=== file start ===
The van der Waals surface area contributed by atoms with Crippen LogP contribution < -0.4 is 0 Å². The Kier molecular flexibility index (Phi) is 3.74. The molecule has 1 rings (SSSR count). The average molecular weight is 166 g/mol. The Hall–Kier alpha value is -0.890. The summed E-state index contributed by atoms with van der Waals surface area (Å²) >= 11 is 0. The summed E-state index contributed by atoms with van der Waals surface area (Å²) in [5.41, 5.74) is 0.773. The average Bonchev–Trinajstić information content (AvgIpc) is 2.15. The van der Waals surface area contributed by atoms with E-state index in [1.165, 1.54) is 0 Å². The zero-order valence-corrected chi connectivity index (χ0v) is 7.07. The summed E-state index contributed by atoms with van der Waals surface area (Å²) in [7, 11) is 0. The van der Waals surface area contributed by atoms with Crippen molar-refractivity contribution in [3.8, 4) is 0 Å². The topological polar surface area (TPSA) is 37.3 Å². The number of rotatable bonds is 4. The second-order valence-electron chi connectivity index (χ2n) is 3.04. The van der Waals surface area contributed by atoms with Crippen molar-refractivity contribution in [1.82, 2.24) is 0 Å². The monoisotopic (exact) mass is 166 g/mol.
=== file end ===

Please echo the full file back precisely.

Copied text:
The van der Waals surface area contributed by atoms with Crippen LogP contribution < -0.4 is 0 Å². The Kier molecular flexibility index (Phi) is 3.74. The molecule has 1 rings (SSSR count). The average molecular weight is 166 g/mol. The Hall–Kier alpha value is -0.890. The summed E-state index contributed by atoms with van der Waals surface area (Å²) >= 11 is 0. The summed E-state index contributed by atoms with van der Waals surface area (Å²) in [5.41, 5.74) is 0.773. The average Bonchev–Trinajstić information content (AvgIpc) is 2.15. The van der Waals surface area contributed by atoms with E-state index in [1.165, 1.54) is 0 Å². The zero-order valence-corrected chi connectivity index (χ0v) is 7.07. The summed E-state index contributed by atoms with van der Waals surface area (Å²) in [7, 11) is 0. The van der Waals surface area contributed by atoms with Crippen molar-refractivity contribution in [3.8, 4) is 0 Å². The topological polar surface area (TPSA) is 37.3 Å². The number of rotatable bonds is 4. The second-order valence-electron chi connectivity index (χ2n) is 3.04. The van der Waals surface area contributed by atoms with Crippen molar-refractivity contribution in [1.82, 2.24) is 0 Å². The monoisotopic (exact) mass is 166 g/mol.